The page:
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davidche-weilee's picture
davidche-weilee
Submitted by davidche-weilee on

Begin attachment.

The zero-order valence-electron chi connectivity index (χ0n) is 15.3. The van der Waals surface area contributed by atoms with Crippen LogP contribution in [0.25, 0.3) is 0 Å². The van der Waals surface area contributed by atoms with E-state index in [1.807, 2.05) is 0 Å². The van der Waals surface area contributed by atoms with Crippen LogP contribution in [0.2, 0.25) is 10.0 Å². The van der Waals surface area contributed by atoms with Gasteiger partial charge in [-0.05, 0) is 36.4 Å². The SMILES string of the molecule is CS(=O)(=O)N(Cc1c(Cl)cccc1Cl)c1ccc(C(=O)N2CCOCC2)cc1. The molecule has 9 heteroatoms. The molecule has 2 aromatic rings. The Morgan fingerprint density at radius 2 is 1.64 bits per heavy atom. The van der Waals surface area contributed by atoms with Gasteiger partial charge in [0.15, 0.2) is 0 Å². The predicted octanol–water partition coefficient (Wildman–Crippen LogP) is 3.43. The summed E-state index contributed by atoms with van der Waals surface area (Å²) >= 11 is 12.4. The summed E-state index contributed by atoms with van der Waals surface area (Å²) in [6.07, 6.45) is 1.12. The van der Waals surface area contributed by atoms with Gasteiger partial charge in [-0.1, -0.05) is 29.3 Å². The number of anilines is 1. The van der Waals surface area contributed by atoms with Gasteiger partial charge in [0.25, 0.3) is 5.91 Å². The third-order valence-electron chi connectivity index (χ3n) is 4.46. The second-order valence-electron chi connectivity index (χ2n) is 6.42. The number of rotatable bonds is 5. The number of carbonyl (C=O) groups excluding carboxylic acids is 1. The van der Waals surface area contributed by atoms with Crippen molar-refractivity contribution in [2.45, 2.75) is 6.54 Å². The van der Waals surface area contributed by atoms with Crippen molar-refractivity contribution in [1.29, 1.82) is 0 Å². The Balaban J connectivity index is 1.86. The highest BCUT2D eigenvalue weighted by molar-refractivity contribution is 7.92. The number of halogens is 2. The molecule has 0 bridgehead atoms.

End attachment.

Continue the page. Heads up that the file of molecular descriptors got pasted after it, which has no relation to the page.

In this article, Duane Champagne reaches a new milestone in exploring two increasingly important themes within American Indian graduate education. First, there is a need to create culturally supportive doctoral education programs where the history, culture, and well-being of the indigenous communities are a central goal of education for indigenous doctoral students. Second, there is a need to cultivate much more culturally responsive indigenous talents with PhDs who are willing, able, and committed to serve tribal needs and will contribute to U.S. well-being. In the first paragraph, Champagne claims that successful indigenous PhDs should be “intellectually equipped to address the contemporary issues confronting tribal communities from an informed cultural understanding of tribal nation goals, values, interests, and plans” (paragraph 1). Prior to the emergence of this kind of the intellectual, a premise should be established—that is, a successful doctoral program or education should be designed to be relevant to these indigenous PhDs. With a profound expectation, Champagne holds a positive attitude toward the advancement of future indigenous talents, arguing that indigenous peoples need to be well-disciplined by their PhD programs and use the skills learnt to contribute to their own tribal nations and communities. Throughout his entire argument, Champagne seems to contend that indigenous nations deserve to have the best indigenous elites, intellectuals, and professionals to work for indigenous sustainable well-being and empower indigenous perennial disadvantaged status. Of course, the premise of this argument respectfully depends on indigenous students’ willingness and option. But I argue that Champagne’s stance is desirable and reasonable, and indigenous PhDs will take on their responsibilities and decisions they make. Although doctoral education or professional training has been widely discussed and studied for the past several decades within mainstream higher education literature, few studies has been conducted about American Indian PhD students’ academic experiences. Champagne throws us a cue that now is the time to reflect on doctoral education for indigenous nations. His major proposition is that mainstream institutions of higher education need to be transformed into more culturally-sensitive, -relevant, and -responsive ones to respond to the needs, goals, and cultural core values of indigenous nations. Additionally, these institutions should be able to effectively cultivate more academically well-disciplined, intellectually-equipped, culturally-responsive, and tribally-serving indigenous PhDs. In Champagne’s view, he thinks this educational ideal is feasible. To make audience more engage this topic, I list five helpful questions to better understand the indigenous PhD education and program issues confronting indigenous tribal nations: (1) What should a successful indigenous PhDs look like? (2) What is the definition of a successful graduate (doctoral) education for indigenous nations? (3) Is it necessary for non-indigenous people to understand and concern the problem that contemporary PhD programs is irrelevant to the needs and expectations of many indigenous students and their indigenous tribal members? (4) Aren’t there enough to have tribal colleges and universities to ensure indigenous success in tribally controlled institutions? and (5) Will it be a problem for non-indigenous people if there are not enough indigenous PhDs trained in American Indian studies related issues? Champagne reminders us that over the past decades a considerate number of studies have been made on how to prepare successful PhDs, but little is known about how to prepare successful indigenous PhDs. Very few studies have ever tried to define a successful indigenous higher education students, or indigenous PhDs in this article. In addition, from some national or federal education reports, the dismal results of indigenous educational attainment remain, or do not go well as much as everyone expected. In paragraphs 6, 7, and 8, Champagne provides a statistical evidence to emphasize the feasibility of calling for more indigenous PhDs using the example of the 500 Maori PhDs. At the same time, he points to a daunting underrepresented ratio between indigenous PhDs and non-indigenous ones in the United States. The weakness of this article is that Champagne does not explicitly highlight which education system he means when he calls for more production of indigenous PhDs. Although some audiences may guess what Champagne refers to higher education system should be within traditional normal and mainstream institutions, it would be better to let audiences (especially for the non-indigenous people) know whether the discussion about the need for the cultivation of indigenous PhDs is within mainstream institutions of higher education or tribally controlled colleges and universities (i.e., Tribal Colleges and Universities, TCUs). Because the direction and goal of discussing this topic may be largely different from the cases within TCUs. According to Champagne’s perspective, there are ironically few faculty members with the expertise of American Indian studies in American Indian Studies programs. This issue is worth further exploring the reasons and factors. But I argue that this reflects the practical need of mainstream academic market—namely, most mainstream doctoral programs are established to serve non-indigenous people and design the prevailing disciplines that can directly and immediately train these non-indigenous students to obtain the skills that they can apply to their contemporary careers or professional fields. Another reason to design mainstream disciplines for non-Indian students is because they are majority of most doctoral programs and their general concerns focus on popular issues that are often irrelevant to American Indian studies. Because there is no common goals, core cultural values, and well-being, most non-indigenous students may tend to serve non-indigenous people who share many similar needs, cultural values, and goals, rather than indigenous nations. From the view of the cost-effective logic, a university or college may need this mainstream group to substantially contribute to schools’ finance for their sustainable management and operation. After all, the proportion of American Indian students who are willing and able to enter graduate education is significantly lower than their non-Indian counterparts statistically. In this regard, is it reasonable for us to expect more indigenous PhDs and more cultural relevant and responsive doctoral programs? For facing the perennial disadvantaged status and threat of cultural genocide of indigenous nations, my answer is: “Yes, it is reasonable for us not just to expect the more production of indigenous PhDs, but effectively establish more culturally responsive programs to support these promising indigenous talents.” The imperative of this argument is based on the underrepresented ratio in educational attainment between indigenous people and non-indigenous people. In sum, Champagne provoked much constructive discussion worth being known internationally and locally. At least, he stimulates me to rethink the definition of successful higher education, or accurately the ideal of successful a doctoral program and education. Throughout this article, audiences may discover that defining successful higher education has a limitation of being comprehensive or all-inclusive, even if many efforts has been made to achieve that goal. But the definition always changes according to a variety of reasons, trends, and contexts at the global and local levels. Sincerely, Che-Wei Lee